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WordCamps are community-organized events, channeling the power of community

Matt Mullenweg

Co-Founder of WordPress, Founder of Automattic, Investor with Audrey

Lessons Learned

Bringing people together is powerful.

The WordCamp template has been recreated all over the world.

Instead of one big conference, the WordPress community has 70 conferences of 300 people globally.


Lesson: Building a Unicorn with Matt Mullenweg

Step #6 WordCamps: WordCamps are community-organized events, channeling the power of community

WordCamp was the idea that there was this movement of volunteer organized conferences. BarCamp was one. I was actually involved with the first one just by chance not really by planning or anything. But that we're showing that bringing people together, even though we're a distributive company, we're big believers in the power of being together. So WordCamp was doing that for WordPress and saying, "Hey."

The first one was organized with just a few weeks’ notice. It was free. The first one was free as well. "Let's get some sponsors to pick up the barbeque bill and a venue and bring a couple hundred people together and let's talk about WordPress for a day." It was really cool. The first year, there was just that one. But then, after the second year, the template we had created for whatever WordCamp was, started to be replicated all over the world. The first international one I went to was in Buenos Aires. And now, today, there are 70 or 80 per year. So a couple every weekend, but usually on weekends all over the world in every possible, imaginable city.

In fact there's WordCamps devoted to education topics or even small niches of WordPress, which is already kind of a niche in the world. What we've arrived to is a good balance for them, as they're not free anymore, partially because we found that it's less likely for people to come. And at that first WordCamp we had about 80 pounds of barbeque that was unconsumed that, then, went in my freezer. And well, I guess it was consumed over the coming months. I kept defrosting it about ten pounds at a time and I gained a lot of weight. So $20 gets you good value for your money.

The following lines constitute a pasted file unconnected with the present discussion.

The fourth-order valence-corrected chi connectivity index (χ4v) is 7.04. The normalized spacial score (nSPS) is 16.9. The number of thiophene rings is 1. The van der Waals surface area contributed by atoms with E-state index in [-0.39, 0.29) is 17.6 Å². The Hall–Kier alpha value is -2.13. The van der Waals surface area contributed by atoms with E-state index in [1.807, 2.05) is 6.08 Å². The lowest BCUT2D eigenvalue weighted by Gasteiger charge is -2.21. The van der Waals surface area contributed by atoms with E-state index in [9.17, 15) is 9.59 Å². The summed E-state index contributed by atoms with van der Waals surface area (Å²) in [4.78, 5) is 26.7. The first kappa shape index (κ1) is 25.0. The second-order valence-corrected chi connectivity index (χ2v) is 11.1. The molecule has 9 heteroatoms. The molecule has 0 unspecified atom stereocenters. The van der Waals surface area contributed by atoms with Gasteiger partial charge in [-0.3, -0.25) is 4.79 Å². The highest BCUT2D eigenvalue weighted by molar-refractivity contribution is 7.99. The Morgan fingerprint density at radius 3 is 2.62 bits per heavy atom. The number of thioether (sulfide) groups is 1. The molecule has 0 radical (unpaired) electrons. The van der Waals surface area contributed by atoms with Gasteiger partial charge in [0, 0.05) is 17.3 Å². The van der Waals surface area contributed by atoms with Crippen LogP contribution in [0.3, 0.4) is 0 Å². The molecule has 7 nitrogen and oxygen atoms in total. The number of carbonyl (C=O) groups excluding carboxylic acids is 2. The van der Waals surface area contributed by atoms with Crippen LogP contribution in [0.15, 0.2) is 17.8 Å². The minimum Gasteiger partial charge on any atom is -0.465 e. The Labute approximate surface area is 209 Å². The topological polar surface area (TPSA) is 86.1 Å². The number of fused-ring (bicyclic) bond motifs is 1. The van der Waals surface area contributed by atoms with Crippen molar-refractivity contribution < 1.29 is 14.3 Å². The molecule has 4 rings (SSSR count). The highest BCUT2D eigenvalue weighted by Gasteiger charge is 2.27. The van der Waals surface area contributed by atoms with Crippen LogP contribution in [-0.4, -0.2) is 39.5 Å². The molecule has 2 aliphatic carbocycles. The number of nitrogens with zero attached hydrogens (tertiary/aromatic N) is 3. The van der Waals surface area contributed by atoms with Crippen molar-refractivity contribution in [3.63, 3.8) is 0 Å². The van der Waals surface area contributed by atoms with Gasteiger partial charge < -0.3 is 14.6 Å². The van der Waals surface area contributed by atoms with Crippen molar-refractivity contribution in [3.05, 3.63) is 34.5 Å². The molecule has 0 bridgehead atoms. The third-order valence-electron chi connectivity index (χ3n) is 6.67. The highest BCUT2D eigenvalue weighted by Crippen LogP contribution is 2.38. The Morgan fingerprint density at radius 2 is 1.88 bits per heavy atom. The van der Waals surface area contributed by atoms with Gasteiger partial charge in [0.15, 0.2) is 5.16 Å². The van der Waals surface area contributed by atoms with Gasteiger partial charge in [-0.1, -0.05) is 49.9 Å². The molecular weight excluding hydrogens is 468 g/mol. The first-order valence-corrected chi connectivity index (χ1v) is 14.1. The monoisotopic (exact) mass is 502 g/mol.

So $20 is just so people are more likely to come when they say they will. And, of course, it is for scholarships, if it's a problem for anyone. It's usually a t-shirt, a full day or two days of talks given by volunteers, also a lunch, and sometimes an open bar afterwards. So, it's the best $20, I think you can spend.

We try to keep them super inclusive, non-commercial for the most part. There's obviously commercial entities in everything, but they are not setting the agenda or dominating it. And to really focus on education. WordPress is powerful software. There's a ton you can learn. There's a ton I've learned when I go to WordCamp still. I love sitting in the back of a WordCamp talk and maybe I know 95% of it, but there's a 5% that I just never thought of in that way, that's a better way to present something. It might be something I didn't know or a plug-in I never heard of. Those are my favorites. And so these now happen across the world constantly.

I like where some projects take an approach of doing one or a couple of big conferences for 5 or 10,000 people. What we've tried to say is that," Let's make it a little more community driven and a little more grassroots." So rather than having one conference of 10,000 people, we have 70 conferences of 30 people, or wait, 300 people. That scale is both much easier to organize and more fun to be at.

The growth of WordCamps, I think that that's a good question. I'm sure that every organizer has a different story. But a commonality is often that with WordPress, you get basically a million dollar software for free. Quality-wise, I would put it next to any proprietary software out there, including some which is quite expensive. But it's free for the world. So people who have gotten a lot from the community or from the software itself, like to pay it forward and want to give something back. And often the most valuable thing they can give back, since we don't really have a way to give us dollars that directly goes in development or anything, is to give your time, helping people who know less than you, running meet-ups or WordCamps, volunteering, setting up sites for friends and things. So this ends up going pretty well.

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